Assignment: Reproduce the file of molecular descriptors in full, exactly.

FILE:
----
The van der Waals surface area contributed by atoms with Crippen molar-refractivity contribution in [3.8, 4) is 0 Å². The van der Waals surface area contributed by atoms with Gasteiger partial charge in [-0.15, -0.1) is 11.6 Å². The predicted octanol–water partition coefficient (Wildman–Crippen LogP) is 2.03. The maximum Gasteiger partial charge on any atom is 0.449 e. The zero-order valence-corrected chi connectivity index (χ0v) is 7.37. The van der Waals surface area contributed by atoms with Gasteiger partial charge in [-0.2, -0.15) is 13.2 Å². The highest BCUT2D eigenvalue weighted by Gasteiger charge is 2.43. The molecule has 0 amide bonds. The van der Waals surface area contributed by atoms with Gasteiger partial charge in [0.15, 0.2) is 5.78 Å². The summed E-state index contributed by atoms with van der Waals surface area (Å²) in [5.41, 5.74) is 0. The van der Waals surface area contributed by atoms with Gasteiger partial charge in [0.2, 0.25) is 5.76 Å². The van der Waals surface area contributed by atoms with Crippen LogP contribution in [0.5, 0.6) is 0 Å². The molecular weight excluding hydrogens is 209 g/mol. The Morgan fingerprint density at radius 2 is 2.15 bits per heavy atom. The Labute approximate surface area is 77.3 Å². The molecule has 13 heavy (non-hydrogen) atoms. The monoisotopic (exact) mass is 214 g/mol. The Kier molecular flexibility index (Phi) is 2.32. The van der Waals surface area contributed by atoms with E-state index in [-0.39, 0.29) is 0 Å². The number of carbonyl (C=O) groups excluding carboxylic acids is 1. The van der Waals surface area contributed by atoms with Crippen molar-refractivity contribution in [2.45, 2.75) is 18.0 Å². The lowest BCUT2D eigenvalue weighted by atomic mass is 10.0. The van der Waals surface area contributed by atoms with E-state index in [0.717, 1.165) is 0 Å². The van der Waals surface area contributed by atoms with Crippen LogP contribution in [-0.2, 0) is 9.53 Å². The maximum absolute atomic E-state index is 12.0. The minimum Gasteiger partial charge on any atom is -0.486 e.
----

The van der Waals surface area contributed by atoms with Crippen molar-refractivity contribution in [3.8, 4) is 0 Å². The van der Waals surface area contributed by atoms with Gasteiger partial charge in [-0.15, -0.1) is 11.6 Å². The predicted octanol–water partition coefficient (Wildman–Crippen LogP) is 2.03. The maximum Gasteiger partial charge on any atom is 0.449 e. The zero-order valence-corrected chi connectivity index (χ0v) is 7.37. The van der Waals surface area contributed by atoms with Gasteiger partial charge in [-0.2, -0.15) is 13.2 Å². The highest BCUT2D eigenvalue weighted by Gasteiger charge is 2.43. The molecule has 0 amide bonds. The van der Waals surface area contributed by atoms with Gasteiger partial charge in [0.15, 0.2) is 5.78 Å². The summed E-state index contributed by atoms with van der Waals surface area (Å²) in [5.41, 5.74) is 0. The van der Waals surface area contributed by atoms with Gasteiger partial charge in [0.2, 0.25) is 5.76 Å². The van der Waals surface area contributed by atoms with Crippen LogP contribution in [0.5, 0.6) is 0 Å². The molecular weight excluding hydrogens is 209 g/mol. The Morgan fingerprint density at radius 2 is 2.15 bits per heavy atom. The Labute approximate surface area is 77.3 Å². The molecule has 13 heavy (non-hydrogen) atoms. The monoisotopic (exact) mass is 214 g/mol. The Kier molecular flexibility index (Phi) is 2.32. The van der Waals surface area contributed by atoms with E-state index in [-0.39, 0.29) is 0 Å². The number of carbonyl (C=O) groups excluding carboxylic acids is 1. The van der Waals surface area contributed by atoms with Crippen molar-refractivity contribution in [2.45, 2.75) is 18.0 Å². The lowest BCUT2D eigenvalue weighted by atomic mass is 10.0. The van der Waals surface area contributed by atoms with E-state index in [0.717, 1.165) is 0 Å². The van der Waals surface area contributed by atoms with Crippen LogP contribution in [-0.2, 0) is 9.53 Å². The maximum absolute atomic E-state index is 12.0. The minimum Gasteiger partial charge on any atom is -0.486 e.